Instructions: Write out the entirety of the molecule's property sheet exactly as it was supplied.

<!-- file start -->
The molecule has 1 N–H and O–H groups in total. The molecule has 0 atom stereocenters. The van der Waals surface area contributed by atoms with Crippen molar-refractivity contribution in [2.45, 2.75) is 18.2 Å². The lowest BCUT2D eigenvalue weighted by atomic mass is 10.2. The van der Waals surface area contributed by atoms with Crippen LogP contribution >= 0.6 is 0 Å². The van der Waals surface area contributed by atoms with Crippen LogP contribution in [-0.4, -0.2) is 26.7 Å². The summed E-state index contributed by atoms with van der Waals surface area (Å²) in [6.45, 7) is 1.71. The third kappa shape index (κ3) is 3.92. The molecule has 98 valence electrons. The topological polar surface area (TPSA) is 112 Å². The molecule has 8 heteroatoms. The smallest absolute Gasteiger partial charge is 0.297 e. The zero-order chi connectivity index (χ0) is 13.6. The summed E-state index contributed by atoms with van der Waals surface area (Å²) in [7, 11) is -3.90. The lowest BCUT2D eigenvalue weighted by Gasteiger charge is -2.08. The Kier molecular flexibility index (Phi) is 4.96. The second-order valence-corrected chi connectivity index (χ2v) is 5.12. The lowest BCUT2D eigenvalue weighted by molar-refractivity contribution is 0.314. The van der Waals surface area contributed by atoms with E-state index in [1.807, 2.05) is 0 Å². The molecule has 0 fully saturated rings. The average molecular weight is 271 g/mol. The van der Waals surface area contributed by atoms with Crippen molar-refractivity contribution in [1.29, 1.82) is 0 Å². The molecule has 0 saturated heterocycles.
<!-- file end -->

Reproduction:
The molecule has 1 N–H and O–H groups in total. The molecule has 0 atom stereocenters. The van der Waals surface area contributed by atoms with Crippen molar-refractivity contribution in [2.45, 2.75) is 18.2 Å². The lowest BCUT2D eigenvalue weighted by atomic mass is 10.2. The van der Waals surface area contributed by atoms with Crippen LogP contribution >= 0.6 is 0 Å². The van der Waals surface area contributed by atoms with Crippen LogP contribution in [-0.4, -0.2) is 26.7 Å². The summed E-state index contributed by atoms with van der Waals surface area (Å²) in [6.45, 7) is 1.71. The third kappa shape index (κ3) is 3.92. The molecule has 98 valence electrons. The topological polar surface area (TPSA) is 112 Å². The molecule has 8 heteroatoms. The smallest absolute Gasteiger partial charge is 0.297 e. The zero-order chi connectivity index (χ0) is 13.6. The summed E-state index contributed by atoms with van der Waals surface area (Å²) in [7, 11) is -3.90. The lowest BCUT2D eigenvalue weighted by Gasteiger charge is -2.08. The Kier molecular flexibility index (Phi) is 4.96. The second-order valence-corrected chi connectivity index (χ2v) is 5.12. The lowest BCUT2D eigenvalue weighted by molar-refractivity contribution is 0.314. The van der Waals surface area contributed by atoms with E-state index in [1.807, 2.05) is 0 Å². The molecule has 0 fully saturated rings. The average molecular weight is 271 g/mol. The van der Waals surface area contributed by atoms with Crippen molar-refractivity contribution in [1.29, 1.82) is 0 Å². The molecule has 0 saturated heterocycles.